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A table of values is a list of numbers that are used to substitute one variable, such as within an equation of a line and other functions, to find the value of the other variable, or missing number.

What is a table of values?
You can graph any equation using a table of values. A table of values is a graphic organizer or chart that helps you determine two or more points that can be used to create your graph.
Why Use a Table of Values?
In order to graph a line, you must have two points. For any given linear equation, there are an infinite number of solutions or points on that line.
If you just find two of the solutions, then you can plot your two points and draw a line through. This will be the line that represents the equation. Every point on that line is a solution to the equation.
In my table, I have 4 columns as described below:
 The first column is for the x coordinate. For this column, I can choose any number I wish. Try to choose numbers that can be graphed on your graph. For example, if your x axis only extends to 10, don't choose 12 as an x coordinate.
 The second column is for substituting x into the equation in order to solve for y. So, whatever value I chose for x, I will substitute back into the equation and solve to find the y value.
 The third column is for the y value. After substituting your x value into the equation, your answer is the y coordinate.
 The last column is for your ordered pair. Your ordered pair is the x value and the y value. This is the point on your graph.
Suggested reading…
Find the minimum and maximum values of a number that has been rounded off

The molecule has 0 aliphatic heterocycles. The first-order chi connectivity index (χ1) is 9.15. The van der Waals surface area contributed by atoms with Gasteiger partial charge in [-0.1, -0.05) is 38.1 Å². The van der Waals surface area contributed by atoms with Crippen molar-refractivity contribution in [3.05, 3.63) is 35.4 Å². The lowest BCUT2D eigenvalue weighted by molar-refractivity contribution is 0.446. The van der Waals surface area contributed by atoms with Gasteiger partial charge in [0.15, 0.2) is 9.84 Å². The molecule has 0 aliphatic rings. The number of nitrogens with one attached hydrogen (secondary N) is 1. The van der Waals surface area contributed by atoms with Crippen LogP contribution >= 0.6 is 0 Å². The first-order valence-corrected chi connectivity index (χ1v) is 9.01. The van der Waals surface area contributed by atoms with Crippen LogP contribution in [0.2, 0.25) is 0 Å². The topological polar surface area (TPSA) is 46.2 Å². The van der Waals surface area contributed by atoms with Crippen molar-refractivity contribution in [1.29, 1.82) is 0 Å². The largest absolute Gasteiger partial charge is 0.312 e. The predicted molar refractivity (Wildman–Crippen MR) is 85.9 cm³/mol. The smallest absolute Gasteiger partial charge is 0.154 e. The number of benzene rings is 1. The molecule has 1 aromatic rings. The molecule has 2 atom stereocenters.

There are two different ways of specifying where a number should be rounded off. They are:
 Decimal Places
 Significant Figures (see next Number Topic)
Basic Method
 IDENTIFY the position of the LAST DIGIT.
 Then look at the next digit to the RIGHT  called the DECIDER.
 If the DECIDER is 5 or more, then nROUND UP ther LAST DIGIT. If the DECIDER is 4 or less , then leave the LAST DIGIT as it is.
Decimal Places (D.P.)
This is pretty easy:
 To round off, lets say to 3 decimal places, the LAST DIGIT will be the 3rd one after the decimal point.
 There must be no more digits after the last digit (not even zeros).
Maximum and Minimum Values When Rounding
Wherever a measurement is rounded off to a given UNIT the actual measurement can be anything up top HALF A UNIT bigger or smaller.
Example: If we round 20.8cm to the nearest centimetre, it becomes 21cm.
If we are given the number 21cm and told it has been previously rounded to the nearest centimetre, we do not know what number it was originally. For example it could have been 21.2cm, or 20.9cm, or 20.756cm. What we do know, is the biggest (maximum) or smallest (minimum) number it could possibly have been.
 The minimum value it could have been, is 20.5cm (any smaller, even a tiny bit, and it would have rounded down to 20cm, not up to 21cm)
 The maximum value it could have been, is 21.499999999…cm. Because this looks messy, we tend to just say the maximum value it could have been before rounding is 21.5cm.
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